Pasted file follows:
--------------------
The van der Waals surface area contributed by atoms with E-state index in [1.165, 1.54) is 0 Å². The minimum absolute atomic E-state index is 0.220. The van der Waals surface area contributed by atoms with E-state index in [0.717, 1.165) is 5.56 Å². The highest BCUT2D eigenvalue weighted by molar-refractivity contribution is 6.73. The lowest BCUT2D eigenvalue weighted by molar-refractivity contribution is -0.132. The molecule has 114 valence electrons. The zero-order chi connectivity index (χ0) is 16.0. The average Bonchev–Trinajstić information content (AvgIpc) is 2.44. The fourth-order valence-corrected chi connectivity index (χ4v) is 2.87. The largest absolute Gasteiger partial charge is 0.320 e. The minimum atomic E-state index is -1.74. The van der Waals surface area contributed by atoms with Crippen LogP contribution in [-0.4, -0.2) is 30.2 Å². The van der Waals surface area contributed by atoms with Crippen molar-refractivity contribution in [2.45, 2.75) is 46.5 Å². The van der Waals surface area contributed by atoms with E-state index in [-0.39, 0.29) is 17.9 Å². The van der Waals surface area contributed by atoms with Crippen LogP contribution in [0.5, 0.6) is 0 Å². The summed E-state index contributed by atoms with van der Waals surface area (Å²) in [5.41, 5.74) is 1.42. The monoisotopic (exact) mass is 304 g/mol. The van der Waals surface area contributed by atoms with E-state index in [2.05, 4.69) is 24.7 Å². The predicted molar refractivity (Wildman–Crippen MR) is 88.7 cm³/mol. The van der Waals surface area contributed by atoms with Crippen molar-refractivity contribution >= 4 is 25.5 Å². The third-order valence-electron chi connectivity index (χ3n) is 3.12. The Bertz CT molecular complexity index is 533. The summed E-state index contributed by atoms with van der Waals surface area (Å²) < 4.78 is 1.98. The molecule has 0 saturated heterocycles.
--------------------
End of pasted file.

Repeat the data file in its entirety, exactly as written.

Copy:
The van der Waals surface area contributed by atoms with E-state index in [1.165, 1.54) is 0 Å². The minimum absolute atomic E-state index is 0.220. The van der Waals surface area contributed by atoms with E-state index in [0.717, 1.165) is 5.56 Å². The highest BCUT2D eigenvalue weighted by molar-refractivity contribution is 6.73. The lowest BCUT2D eigenvalue weighted by molar-refractivity contribution is -0.132. The molecule has 114 valence electrons. The zero-order chi connectivity index (χ0) is 16.0. The average Bonchev–Trinajstić information content (AvgIpc) is 2.44. The fourth-order valence-corrected chi connectivity index (χ4v) is 2.87. The largest absolute Gasteiger partial charge is 0.320 e. The minimum atomic E-state index is -1.74. The van der Waals surface area contributed by atoms with Crippen LogP contribution in [-0.4, -0.2) is 30.2 Å². The van der Waals surface area contributed by atoms with Crippen molar-refractivity contribution in [2.45, 2.75) is 46.5 Å². The van der Waals surface area contributed by atoms with E-state index in [-0.39, 0.29) is 17.9 Å². The van der Waals surface area contributed by atoms with Crippen LogP contribution in [0.5, 0.6) is 0 Å². The summed E-state index contributed by atoms with van der Waals surface area (Å²) in [5.41, 5.74) is 1.42. The monoisotopic (exact) mass is 304 g/mol. The van der Waals surface area contributed by atoms with E-state index in [2.05, 4.69) is 24.7 Å². The predicted molar refractivity (Wildman–Crippen MR) is 88.7 cm³/mol. The van der Waals surface area contributed by atoms with Crippen molar-refractivity contribution >= 4 is 25.5 Å². The third-order valence-electron chi connectivity index (χ3n) is 3.12. The Bertz CT molecular complexity index is 533. The summed E-state index contributed by atoms with van der Waals surface area (Å²) < 4.78 is 1.98. The molecule has 0 saturated heterocycles.